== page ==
The United States could easily follow in Europe’s path, with more violence and elaborate regulations. In France, angry cabdrivers burned cars and attacked Uber drivers. At one point, in Germany, Uber drivers were required to return to a depot after each trip, ensuring that new carpooling features couldn’t possibly efficiently pick up and drop off passengers continuously along the same route as they do in the United States.
Americans, especially those whose lives have been most disrupted by Silicon Valley, are showing similar signs of anger. In 2013, protesters in San Francisco burned effigies of the tech industry’s private commuter shuttles and smashed windows. Despite the extraordinary wealth the industry has brought to many residents, the very presence of tech firms and their well-paid employees have caused living costs to skyrocket.
While anger in San Francisco has subsided since the protests, tech firms continually underestimate just how much power governments have in regulating technologies that hurt wages and jobs. For instance, more than 50 years after self-service gas stations were commercialized, the state of Oregon was still debating whether drivers should be allowed to pump their own gas, with some critics contending that the anti-“self-service” law should protect station attendants from automated job loss. In New Jersey, such a law is still in place, too.
Fortunately, the tech industry need only look in its back yard for examples on how to creatively engage policymakers on tax reform.
Silicon Valley’s own congressman, freshman Rep. Ro Khanna (D-Calif.), introduced new legislation that could potentially reverse 20 years of wage stagnation through a refundable tax credit. Khanna’s bill, the GAIN ACT, was inspired by a thought experiment from Chuck Marr of the Center for Budget Policy and Priorities, who was asked by the New York Times to imagine just how much in tax redistribution it would cost to ensure rising wages.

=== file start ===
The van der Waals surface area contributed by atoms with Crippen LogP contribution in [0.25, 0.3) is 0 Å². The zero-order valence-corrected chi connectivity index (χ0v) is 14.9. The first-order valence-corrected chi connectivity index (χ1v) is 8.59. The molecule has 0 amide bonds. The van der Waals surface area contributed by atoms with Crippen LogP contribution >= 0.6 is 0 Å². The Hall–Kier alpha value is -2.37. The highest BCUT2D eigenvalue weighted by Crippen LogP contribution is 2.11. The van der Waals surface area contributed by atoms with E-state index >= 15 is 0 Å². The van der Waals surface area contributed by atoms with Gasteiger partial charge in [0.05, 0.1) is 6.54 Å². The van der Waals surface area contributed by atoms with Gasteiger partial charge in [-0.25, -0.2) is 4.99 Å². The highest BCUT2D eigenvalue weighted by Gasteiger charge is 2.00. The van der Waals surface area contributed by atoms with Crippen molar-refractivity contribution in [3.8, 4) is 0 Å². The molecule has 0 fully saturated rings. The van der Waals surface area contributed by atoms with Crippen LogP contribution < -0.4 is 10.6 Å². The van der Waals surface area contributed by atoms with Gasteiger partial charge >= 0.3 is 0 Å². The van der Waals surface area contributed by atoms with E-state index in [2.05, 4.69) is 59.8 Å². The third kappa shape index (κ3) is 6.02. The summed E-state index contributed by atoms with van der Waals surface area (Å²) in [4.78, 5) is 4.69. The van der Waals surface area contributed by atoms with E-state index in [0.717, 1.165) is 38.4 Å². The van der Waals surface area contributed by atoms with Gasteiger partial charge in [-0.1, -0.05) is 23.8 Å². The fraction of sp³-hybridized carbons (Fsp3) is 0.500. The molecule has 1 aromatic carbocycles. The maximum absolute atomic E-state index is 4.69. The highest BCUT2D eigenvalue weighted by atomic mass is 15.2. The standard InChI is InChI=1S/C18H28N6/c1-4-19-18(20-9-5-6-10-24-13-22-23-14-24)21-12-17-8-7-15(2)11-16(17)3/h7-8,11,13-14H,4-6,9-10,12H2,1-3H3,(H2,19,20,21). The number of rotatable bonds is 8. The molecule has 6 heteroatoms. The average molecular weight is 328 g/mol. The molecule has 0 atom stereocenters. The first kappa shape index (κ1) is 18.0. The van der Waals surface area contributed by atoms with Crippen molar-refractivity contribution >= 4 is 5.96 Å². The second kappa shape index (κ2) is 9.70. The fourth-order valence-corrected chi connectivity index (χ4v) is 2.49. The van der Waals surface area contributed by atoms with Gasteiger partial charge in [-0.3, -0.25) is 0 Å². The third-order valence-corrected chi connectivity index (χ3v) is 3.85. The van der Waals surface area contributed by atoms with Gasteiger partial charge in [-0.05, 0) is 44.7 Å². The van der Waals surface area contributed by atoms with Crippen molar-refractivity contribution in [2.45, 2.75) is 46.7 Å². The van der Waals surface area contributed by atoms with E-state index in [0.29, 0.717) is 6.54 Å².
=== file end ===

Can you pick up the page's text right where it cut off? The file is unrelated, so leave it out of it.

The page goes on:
After reading the piece, I reached out to a known expert on the topic, Elaine Magg of the nonpartisan Tax Policy Center, and asked her if she could precisely estimate the costs and distribution mechanism for Marr’s idea through the government’s existing wage subsidy program, the Earned Income Tax Credit. The end result was a proposal to expand the Earned Income Tax Credit up to roughly $3,000 for childless workers and $12,000 for large families, with a government matching refund of about 40 cents for every dollar earned on the job, up to a certain income (more details about the bill here). So for example, a family with two children and an income of $18,000 would get a credit worth more than $10,000.
The cost and economic benefits of the GAIN Act are a mirror image of a tax cut program recently proposed by Republican leaders, who estimate that a roughly $1.5 trillion deficit-financed tax cut will, through more employment, eventually boost wages by an average of a few thousand dollars.
That is, both plans have come to the same conclusions about what tax reform can do for shared prosperity, but they’re based on radically different economic theories of how to boost working and middle-class wages.
I should be clear: The tech industry’s responsibility is not limited to economics. The spread of fake news, the eerie manipulation of political ads by hostile foreign agents and the gender wage gap are all receiving government scrutiny. Innovators must find creative solutions to all of these issues or face severe regulation.
But inequality and lack of opportunity will be the most expensive problem to solve, which is why once-in-a-generation tax reform is such an important time to act. The solution does not have to involve corporate tax cuts; it could involve raising personal tax rates or ending tax deductions for homeowners that affect rental prices in expansive cities.
In some capacity, technology leaders have already recognized that America will need to redistribute wealth. The burden of finding new solutions may seem onerous, but it may be much preferable to the consequences of staying silent and letting inequality fester.